Wednesday, 21 November 2012

Down to the Wire

With all the talk in F1 being about the championship going down to the wire, and the potential of Alonso being able to overhaul Seb “The Finger” Vettel, it seemed only natural in the Sett to look at something completely different.

Well, not completely different, partially because I know very little about, for example, Flamenco Dancing (that’s still got a Spanish theme: Ed) but mainly because motorsport is what flows through a Badger’s veins, and presumably yours too.

So I got to thinking about which championship was tied up earliest in the year, Mansell’s 1992 year sprung initially to mind, but then the 1970 Sports Car Championship came to mind.

Admittedly, this is a manufacturers’ championship, not a driver’s title, but by any standards, Porsche dominated it in style. Then, as now, Ferrari were the main competition (with apologies to any McLaren fans – their car might be quicker, but it’s not still in the title race) and the 512S/512M will go down as one of the greatest sports racing cars of all time.

Unfortunately for Ferrari, the boys at Stuttgart were determined to win, and rolled out not one of the best sports cars of all time, but two. The 917 and the 908/3. With the previous year’s 908/2 as a reliable backup.

And in 1970, they used them to such good effect that they had already wrapped up the Manufacturers’ title before Le Mans. Now, if you know anything about sports car racing, you’ll know that Le Mans is traditionally held round about the second weekend of June. It was in 1970 too. So that’s like having the F1 championship sorted before Canada – which is traditionally (and irritatingly) often held on the same weekend.

Sports Car racing was much bigger in those days, a proper championship that both teams and spectators cared about. And Porsche wanted to win it.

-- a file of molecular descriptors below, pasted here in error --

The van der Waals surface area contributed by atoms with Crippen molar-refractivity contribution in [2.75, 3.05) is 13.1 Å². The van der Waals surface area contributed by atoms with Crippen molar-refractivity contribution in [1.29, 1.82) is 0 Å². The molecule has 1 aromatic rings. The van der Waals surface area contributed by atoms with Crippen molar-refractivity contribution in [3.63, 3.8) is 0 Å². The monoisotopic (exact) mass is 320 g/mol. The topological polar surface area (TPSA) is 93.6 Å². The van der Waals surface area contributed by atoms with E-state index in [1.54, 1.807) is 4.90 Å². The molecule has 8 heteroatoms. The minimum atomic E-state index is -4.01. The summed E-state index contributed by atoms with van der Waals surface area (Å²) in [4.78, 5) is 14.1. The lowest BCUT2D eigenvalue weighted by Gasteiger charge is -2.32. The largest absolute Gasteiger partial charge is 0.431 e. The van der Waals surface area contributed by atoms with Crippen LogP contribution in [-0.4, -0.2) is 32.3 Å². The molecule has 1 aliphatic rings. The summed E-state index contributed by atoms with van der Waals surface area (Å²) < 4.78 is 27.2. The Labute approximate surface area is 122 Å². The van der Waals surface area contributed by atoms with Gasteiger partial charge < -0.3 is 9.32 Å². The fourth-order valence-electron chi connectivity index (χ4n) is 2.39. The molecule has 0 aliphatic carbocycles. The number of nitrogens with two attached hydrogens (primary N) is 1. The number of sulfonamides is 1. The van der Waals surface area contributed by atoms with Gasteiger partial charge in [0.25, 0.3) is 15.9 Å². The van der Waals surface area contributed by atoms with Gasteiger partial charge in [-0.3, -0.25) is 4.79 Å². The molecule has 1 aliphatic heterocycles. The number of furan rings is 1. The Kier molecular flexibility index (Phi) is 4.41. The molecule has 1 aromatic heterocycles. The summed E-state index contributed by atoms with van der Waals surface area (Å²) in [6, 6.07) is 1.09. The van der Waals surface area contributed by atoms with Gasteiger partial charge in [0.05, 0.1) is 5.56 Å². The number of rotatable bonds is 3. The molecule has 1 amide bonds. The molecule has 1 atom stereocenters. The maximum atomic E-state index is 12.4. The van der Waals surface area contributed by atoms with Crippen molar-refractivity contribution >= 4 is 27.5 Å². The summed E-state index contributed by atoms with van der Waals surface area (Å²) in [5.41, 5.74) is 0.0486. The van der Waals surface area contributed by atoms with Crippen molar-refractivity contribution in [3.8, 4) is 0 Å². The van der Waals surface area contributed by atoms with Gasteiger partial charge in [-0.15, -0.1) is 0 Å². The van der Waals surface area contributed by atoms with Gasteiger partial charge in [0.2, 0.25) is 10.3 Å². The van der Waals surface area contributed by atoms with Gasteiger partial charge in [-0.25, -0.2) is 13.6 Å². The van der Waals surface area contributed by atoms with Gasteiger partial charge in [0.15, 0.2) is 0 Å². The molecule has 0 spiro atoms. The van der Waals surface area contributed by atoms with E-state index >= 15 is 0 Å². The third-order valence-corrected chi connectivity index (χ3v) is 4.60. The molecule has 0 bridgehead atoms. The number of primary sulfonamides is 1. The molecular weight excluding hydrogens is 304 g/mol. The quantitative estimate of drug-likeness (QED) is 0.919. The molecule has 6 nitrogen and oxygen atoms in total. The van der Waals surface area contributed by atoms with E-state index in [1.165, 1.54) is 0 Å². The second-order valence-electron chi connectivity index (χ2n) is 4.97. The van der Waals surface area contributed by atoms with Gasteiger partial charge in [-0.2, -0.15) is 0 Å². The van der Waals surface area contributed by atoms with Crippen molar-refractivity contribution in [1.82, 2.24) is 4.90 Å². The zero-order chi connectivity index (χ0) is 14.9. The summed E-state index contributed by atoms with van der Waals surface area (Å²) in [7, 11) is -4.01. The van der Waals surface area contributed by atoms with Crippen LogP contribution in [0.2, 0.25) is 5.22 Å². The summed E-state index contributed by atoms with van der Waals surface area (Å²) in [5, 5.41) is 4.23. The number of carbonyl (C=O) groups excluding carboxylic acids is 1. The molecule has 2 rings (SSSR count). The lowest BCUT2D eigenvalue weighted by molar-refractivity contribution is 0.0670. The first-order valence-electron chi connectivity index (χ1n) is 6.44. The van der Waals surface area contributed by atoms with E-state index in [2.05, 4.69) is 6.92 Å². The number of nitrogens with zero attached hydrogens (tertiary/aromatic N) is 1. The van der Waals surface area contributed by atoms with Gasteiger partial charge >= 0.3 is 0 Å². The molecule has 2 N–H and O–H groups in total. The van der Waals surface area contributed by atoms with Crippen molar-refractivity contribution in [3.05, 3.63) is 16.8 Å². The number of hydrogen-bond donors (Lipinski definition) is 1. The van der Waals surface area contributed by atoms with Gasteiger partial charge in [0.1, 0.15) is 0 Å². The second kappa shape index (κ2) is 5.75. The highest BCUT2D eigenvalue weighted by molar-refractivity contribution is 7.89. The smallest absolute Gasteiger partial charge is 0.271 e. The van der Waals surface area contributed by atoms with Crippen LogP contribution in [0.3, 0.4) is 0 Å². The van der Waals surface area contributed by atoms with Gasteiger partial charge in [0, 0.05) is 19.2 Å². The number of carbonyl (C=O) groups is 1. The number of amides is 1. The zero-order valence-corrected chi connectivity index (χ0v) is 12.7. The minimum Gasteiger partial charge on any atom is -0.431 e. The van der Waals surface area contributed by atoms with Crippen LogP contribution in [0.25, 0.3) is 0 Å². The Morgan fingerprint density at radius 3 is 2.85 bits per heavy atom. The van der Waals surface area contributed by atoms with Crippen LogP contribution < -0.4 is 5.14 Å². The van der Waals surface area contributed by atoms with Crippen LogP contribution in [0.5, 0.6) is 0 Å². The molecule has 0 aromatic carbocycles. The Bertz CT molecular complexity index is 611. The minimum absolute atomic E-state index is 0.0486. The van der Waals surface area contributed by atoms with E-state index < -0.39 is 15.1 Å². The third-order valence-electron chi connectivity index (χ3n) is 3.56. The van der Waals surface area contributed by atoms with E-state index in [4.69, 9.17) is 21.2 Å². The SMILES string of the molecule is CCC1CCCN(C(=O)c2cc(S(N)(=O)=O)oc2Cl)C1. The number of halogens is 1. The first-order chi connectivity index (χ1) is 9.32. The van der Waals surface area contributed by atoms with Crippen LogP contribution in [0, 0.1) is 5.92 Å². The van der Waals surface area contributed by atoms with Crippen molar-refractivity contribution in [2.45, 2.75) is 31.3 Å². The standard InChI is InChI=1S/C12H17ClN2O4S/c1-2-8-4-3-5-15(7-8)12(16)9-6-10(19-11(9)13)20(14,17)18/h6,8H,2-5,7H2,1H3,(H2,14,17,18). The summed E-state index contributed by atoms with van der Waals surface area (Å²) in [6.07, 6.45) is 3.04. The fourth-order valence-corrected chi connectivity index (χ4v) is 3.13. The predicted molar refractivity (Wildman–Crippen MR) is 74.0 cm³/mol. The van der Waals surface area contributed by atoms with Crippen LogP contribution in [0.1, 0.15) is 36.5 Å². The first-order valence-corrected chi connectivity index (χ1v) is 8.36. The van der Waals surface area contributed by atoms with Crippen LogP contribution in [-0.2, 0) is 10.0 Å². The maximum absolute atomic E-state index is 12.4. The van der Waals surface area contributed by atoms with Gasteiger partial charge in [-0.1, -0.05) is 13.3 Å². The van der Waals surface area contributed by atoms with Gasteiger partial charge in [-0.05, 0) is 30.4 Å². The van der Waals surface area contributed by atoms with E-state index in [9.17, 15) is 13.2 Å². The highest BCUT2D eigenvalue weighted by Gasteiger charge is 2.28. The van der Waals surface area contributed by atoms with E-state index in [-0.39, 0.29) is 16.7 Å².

The 917 was one of the great cars of all time. You might prefer it in the powder blue and orange of Gulf and John Wyer’s team, or maybe the red and white of Porsche Austria from Salzburg. Or the barmy psychedelic colour scheme that the Martini team ran at Le Mans. You might prefer the short tail version, or the Langheck (long tail) version. They are all fabulous.

I still love the 908/3 though. A car, essentially an F1 car with covered wheels, built to deal with the twists and turns of the Targa Florio, still 72km (40ish miles) long in it’s later days (they raced over 11 laps) but still each lap is longer than 20 laps of the Monaco circuit. That’s a proper street circuit.

They used the Targa spec 908/3 to good effect at the Nürburgring too. Ferrari did manage to win at Monza to keep the championship alive, but by the end of the Nürburgring race on May 31, Porsche had sealed the title. Admittedly, they had more cars running than Ferrari, but that was part of the game. Teams could buy cars and race them, indeed, manufacturers had to build sufficient cars so that this could happen. And while Ferrari often only claimed to have built the requisite number of cars, Porsche really did…